Jessica Robinson

Inland Northwest Correspondent

Inland Northwest Correspondent Jessica Robinson reports from the Northwest News Network's bureau in Coeur d'Alene, Idaho. From the politics of wolves to mining regulation to small town gay rights movements, Jessica covers the economic, demographic and environmental trends that are shaping places east of the Cascades.

Prior to joining the Northwest News Network team, Jessica was the news director of Jefferson Public Radio in Ashland, Oregon, where she produced a newsmagazine on Northern California and Southern Oregon. In 2010, she spent a year in central Mexico and reported for an English-language newspaper in San Miguel de Allende. Jessica's investigative and feature stories have earned awards from the Society of Professional Journalists, the Idaho Press Club, the Radio Television Digital News Association, and Public Radio News Directors Inc. A Northwest native, Jessica grew up in an off-the-grid log cabin in the Columbia River Gorge.

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A bill that would move Idaho’s presidential primaries up two months, into March, passed the state Senate Tuesday.

A panel in the Idaho Senate introduced a bill that would increase the state’s minimum wage to $9.25 an hour -- a $2 per hour increase -- by next year. 

A panel in the Idaho House agreed to introduce legislation Thursday that would define ride-sharing services like Uber in state law -- and trump local efforts to regulate them.

A bipartisan bill in the Idaho legislature would train teachers to deal with bullying and require them to intervene when they see it happen.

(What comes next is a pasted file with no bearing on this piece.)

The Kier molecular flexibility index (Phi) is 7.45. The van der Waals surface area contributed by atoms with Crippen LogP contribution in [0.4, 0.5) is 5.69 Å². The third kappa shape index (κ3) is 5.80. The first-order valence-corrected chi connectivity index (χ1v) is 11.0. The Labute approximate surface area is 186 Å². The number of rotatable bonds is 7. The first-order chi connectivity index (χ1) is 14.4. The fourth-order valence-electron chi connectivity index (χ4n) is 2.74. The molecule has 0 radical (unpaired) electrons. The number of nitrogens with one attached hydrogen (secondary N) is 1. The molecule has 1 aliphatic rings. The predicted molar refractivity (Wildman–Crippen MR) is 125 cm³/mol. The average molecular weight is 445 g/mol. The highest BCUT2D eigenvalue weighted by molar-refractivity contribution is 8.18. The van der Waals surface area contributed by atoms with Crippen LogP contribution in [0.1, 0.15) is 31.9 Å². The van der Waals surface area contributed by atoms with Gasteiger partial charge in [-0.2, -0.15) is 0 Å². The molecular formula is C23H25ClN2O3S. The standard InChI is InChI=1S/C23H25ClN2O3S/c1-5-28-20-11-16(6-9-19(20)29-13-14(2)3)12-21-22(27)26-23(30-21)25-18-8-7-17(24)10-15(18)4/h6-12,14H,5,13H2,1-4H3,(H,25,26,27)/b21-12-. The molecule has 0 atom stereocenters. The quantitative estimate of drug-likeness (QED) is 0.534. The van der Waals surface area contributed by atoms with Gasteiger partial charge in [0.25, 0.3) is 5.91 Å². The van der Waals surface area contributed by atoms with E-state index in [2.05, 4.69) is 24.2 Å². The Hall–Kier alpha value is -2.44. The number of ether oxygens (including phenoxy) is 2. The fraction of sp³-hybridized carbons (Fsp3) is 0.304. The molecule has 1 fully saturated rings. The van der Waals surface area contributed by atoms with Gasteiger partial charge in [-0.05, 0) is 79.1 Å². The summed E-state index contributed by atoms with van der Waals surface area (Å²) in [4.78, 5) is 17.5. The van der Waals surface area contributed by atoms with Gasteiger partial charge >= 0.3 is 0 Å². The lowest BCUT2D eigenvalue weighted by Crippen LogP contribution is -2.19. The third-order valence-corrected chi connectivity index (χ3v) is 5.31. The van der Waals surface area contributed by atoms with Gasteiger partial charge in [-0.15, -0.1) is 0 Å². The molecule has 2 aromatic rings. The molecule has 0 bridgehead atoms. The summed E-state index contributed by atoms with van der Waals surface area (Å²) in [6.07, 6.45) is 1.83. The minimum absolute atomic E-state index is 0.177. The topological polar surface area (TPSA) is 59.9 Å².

An Idaho lawmaker and farmer said the state should press the federal government to establish a national labeling system for genetically engineered foods -- before states create their own.

Idaho lawmakers are moving ahead with a bill that would set legal requirements for doctors who prescribe abortion-inducing medication.

Washington, Oregon and Idaho are trying to figure out how to keep their state driver’s licenses from becoming obsolete in the eyes of the federal government.

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Idaho parents who don’t want their child to have to pass the state’s standardized test for graduation would be able to opt-out under a bill in the state Senate.

Students would instead be allowed to go through an alternative assessment developed by districts.

Republican Senator Steven Thayne is sponsoring the bill.

“There are some parents that are very concerned by more and more testing. And one reason we’re bringing this bill forward is we’re trying to give a voice to those parents who have concerns,” Thayne said.

Jessica Robinson / Northwest News Network

The couple at the center of a discrimination lawsuit against a Washington florist say they hope other businesses will take notice of their case. A county judge late Wednesday ruled the owner of Arlene's Flowers in Richland violated state law when she denied service to the gay couple.

According to the Idaho Supreme Court, an apparent error in Idaho’s legal code could make certain highway speed limits unenforceable.

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